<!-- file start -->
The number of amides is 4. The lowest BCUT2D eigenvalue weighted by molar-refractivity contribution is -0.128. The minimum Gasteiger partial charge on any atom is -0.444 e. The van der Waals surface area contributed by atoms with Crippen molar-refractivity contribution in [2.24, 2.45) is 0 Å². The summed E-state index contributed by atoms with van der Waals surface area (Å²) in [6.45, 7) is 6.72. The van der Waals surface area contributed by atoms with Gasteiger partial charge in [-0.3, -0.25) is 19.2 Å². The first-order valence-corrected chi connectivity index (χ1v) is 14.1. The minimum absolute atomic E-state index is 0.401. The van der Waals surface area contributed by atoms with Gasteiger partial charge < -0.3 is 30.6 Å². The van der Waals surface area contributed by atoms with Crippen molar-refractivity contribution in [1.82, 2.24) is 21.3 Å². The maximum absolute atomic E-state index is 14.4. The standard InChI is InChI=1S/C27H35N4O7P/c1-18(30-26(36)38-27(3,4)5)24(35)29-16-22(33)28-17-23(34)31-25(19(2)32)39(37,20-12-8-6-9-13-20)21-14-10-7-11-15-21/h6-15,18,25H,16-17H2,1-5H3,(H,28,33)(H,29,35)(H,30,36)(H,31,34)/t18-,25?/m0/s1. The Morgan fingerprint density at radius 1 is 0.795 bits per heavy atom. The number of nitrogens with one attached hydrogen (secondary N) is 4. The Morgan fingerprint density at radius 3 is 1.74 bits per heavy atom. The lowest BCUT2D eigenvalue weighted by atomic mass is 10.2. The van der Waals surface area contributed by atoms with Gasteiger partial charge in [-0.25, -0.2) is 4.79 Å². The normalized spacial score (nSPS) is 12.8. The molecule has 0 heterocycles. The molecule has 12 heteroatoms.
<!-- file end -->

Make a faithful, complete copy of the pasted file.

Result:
The number of amides is 4. The lowest BCUT2D eigenvalue weighted by molar-refractivity contribution is -0.128. The minimum Gasteiger partial charge on any atom is -0.444 e. The van der Waals surface area contributed by atoms with Crippen molar-refractivity contribution in [2.24, 2.45) is 0 Å². The summed E-state index contributed by atoms with van der Waals surface area (Å²) in [6.45, 7) is 6.72. The van der Waals surface area contributed by atoms with Gasteiger partial charge in [-0.3, -0.25) is 19.2 Å². The first-order valence-corrected chi connectivity index (χ1v) is 14.1. The minimum absolute atomic E-state index is 0.401. The van der Waals surface area contributed by atoms with Gasteiger partial charge < -0.3 is 30.6 Å². The van der Waals surface area contributed by atoms with Crippen molar-refractivity contribution in [1.82, 2.24) is 21.3 Å². The maximum absolute atomic E-state index is 14.4. The standard InChI is InChI=1S/C27H35N4O7P/c1-18(30-26(36)38-27(3,4)5)24(35)29-16-22(33)28-17-23(34)31-25(19(2)32)39(37,20-12-8-6-9-13-20)21-14-10-7-11-15-21/h6-15,18,25H,16-17H2,1-5H3,(H,28,33)(H,29,35)(H,30,36)(H,31,34)/t18-,25?/m0/s1. The Morgan fingerprint density at radius 1 is 0.795 bits per heavy atom. The number of nitrogens with one attached hydrogen (secondary N) is 4. The Morgan fingerprint density at radius 3 is 1.74 bits per heavy atom. The lowest BCUT2D eigenvalue weighted by atomic mass is 10.2. The van der Waals surface area contributed by atoms with Gasteiger partial charge in [-0.25, -0.2) is 4.79 Å². The normalized spacial score (nSPS) is 12.8. The molecule has 0 heterocycles. The molecule has 12 heteroatoms.